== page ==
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Hello fellow mathematicians. I was allowed to choose any topic that we learned about in our proof-writing/number theory class. And I decided to go with Fermat's little theorem because I find it really interesting and its applications in cryptography are also cool.

The goal of this assignment is to basically write a 3 page paper proving the theorem but it must be extremely explicit. Meaning I need to provide and prove theorems, lemmas, etc, before actually proving Fermat's Little theorem.

For now all I have considered is proving unique multiplicative inverses (modulo). But that is really all that I can think of currently. Is there anything else I should consider showing to a reader who may not be the most mathematically adept?

My goal with this question is to build a flowchart of how my paper should be laid out. Your help and guidance would be super appreciated!

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    $\begingroup$ I think, the best approach is induction over the base $a$. If we expand $(a+1)^p$ , we can show that modulo $p$ only two terms remain. This way we can show $a^p\equiv a\mod p$ and the theorem easily follows. $\endgroup$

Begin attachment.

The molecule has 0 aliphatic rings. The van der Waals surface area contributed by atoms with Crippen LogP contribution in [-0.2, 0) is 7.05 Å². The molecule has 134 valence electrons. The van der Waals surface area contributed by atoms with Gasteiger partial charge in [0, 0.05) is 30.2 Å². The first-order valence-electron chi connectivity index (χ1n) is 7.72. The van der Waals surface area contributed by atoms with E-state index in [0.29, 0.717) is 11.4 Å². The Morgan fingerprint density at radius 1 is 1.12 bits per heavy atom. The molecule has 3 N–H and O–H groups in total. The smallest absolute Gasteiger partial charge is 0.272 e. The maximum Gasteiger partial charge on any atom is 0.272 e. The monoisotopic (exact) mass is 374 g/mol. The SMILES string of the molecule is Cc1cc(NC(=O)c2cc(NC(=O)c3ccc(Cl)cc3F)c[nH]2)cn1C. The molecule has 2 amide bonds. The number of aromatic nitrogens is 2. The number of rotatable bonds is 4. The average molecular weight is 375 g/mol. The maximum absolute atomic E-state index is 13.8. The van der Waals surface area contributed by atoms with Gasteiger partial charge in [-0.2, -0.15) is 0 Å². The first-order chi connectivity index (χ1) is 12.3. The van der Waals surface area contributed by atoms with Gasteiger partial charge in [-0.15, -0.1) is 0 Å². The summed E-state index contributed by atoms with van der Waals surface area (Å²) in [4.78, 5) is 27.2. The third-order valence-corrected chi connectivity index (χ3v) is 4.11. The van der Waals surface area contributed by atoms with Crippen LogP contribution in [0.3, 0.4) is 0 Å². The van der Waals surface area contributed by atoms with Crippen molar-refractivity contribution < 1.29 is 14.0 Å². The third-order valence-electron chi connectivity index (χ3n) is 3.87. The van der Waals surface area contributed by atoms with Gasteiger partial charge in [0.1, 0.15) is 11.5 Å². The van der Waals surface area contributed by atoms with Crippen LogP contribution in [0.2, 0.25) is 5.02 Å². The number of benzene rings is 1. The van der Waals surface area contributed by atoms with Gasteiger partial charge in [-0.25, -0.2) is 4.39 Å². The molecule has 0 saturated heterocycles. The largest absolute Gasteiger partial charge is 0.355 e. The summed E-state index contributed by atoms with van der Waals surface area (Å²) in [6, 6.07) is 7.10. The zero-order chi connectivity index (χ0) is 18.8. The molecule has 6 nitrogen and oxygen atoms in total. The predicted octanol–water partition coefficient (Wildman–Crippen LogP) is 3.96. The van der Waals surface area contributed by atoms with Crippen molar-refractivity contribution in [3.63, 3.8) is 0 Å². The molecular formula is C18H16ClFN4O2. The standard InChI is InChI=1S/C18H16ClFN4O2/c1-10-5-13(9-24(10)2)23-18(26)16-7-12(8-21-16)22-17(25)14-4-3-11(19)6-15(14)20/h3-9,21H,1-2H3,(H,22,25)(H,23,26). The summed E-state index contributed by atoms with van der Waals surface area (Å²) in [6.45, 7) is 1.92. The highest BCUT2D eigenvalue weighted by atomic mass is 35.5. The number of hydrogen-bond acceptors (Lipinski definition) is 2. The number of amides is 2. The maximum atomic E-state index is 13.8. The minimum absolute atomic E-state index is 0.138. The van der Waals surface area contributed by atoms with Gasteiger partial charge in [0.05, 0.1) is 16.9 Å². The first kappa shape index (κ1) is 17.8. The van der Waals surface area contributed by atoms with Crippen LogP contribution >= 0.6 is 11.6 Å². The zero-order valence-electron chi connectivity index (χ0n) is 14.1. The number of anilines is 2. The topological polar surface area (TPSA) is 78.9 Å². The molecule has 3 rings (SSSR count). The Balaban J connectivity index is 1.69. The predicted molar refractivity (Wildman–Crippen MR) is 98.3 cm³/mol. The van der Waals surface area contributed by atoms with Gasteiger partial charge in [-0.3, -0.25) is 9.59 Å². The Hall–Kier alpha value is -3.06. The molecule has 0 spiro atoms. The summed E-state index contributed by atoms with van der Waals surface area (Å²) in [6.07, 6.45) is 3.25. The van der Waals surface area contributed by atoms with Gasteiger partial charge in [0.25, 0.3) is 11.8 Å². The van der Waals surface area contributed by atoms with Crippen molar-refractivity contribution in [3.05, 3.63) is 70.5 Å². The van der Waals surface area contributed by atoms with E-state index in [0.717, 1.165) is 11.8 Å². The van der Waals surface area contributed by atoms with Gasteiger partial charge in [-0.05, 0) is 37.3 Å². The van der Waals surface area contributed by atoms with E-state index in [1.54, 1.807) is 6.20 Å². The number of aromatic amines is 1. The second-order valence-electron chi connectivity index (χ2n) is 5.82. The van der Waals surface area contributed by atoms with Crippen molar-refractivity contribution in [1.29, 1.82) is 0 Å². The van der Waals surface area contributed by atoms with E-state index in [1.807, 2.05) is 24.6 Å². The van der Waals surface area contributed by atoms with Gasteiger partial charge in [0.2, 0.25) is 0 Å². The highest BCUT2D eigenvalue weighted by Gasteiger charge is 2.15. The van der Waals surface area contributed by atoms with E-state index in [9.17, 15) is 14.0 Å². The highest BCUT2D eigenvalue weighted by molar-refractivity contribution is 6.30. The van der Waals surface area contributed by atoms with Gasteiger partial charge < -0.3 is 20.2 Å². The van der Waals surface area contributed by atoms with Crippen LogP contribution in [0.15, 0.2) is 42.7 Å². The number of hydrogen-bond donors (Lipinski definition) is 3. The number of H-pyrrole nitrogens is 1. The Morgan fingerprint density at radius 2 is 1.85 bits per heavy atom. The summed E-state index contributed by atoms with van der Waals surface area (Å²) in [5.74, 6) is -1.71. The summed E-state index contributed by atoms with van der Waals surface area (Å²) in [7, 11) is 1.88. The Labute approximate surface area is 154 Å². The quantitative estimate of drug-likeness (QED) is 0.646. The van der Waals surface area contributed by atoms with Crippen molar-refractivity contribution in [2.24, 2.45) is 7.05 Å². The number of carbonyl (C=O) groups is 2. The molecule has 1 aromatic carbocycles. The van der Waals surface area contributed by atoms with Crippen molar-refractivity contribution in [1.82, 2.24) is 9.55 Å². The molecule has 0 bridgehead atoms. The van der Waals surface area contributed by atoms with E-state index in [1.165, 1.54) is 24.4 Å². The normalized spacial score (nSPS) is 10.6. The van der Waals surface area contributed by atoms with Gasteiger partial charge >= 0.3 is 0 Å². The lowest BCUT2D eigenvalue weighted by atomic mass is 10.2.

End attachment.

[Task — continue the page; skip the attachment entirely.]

– Peter
    Nov 24 '20 at 10:42
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    $\begingroup$ Are you familiar with Lagrange theorem in Group theory? There is a nice way to derive Fermat's little theorem using unitary groups by applying Lagrange theorem. $\endgroup$ Nov 24 '20 at 11:46
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My favorite is the group theory proof, where by considering the multiplicative group $\Bbb F_p^*$ of the field, we know by Lagrange's theorem that any element has order dividing the order of that group, $p-1$.

Or you can do induction on the base, and invoke the freshman's binomial, more from the point of view of number theory, I guess.

(Both of these nice proofs were mentioned in the comments.)

Perhaps it is worth mentioning that Euler's theorem is a generalization of it.

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Here is a roadmap for a nice proof that $a^{p-1} \equiv 1 \bmod p$ when $a \not\equiv 0 \bmod p$.

  • The map $x \mapsto ax$ is injective in the residue classes mod $p$

  • The map $x \mapsto ax$ is bijective in the residue classes mod $p$

  • $1\cdot 2 \cdots (p-1) \equiv (a\cdot1)(a\cdot2)\cdots(a\cdot(p-1))=a^{p-1}(1\cdot 2 \cdots (p-1)) \bmod p$

It's essentially the proof of Lagrange's theorem for finite abelian groups.

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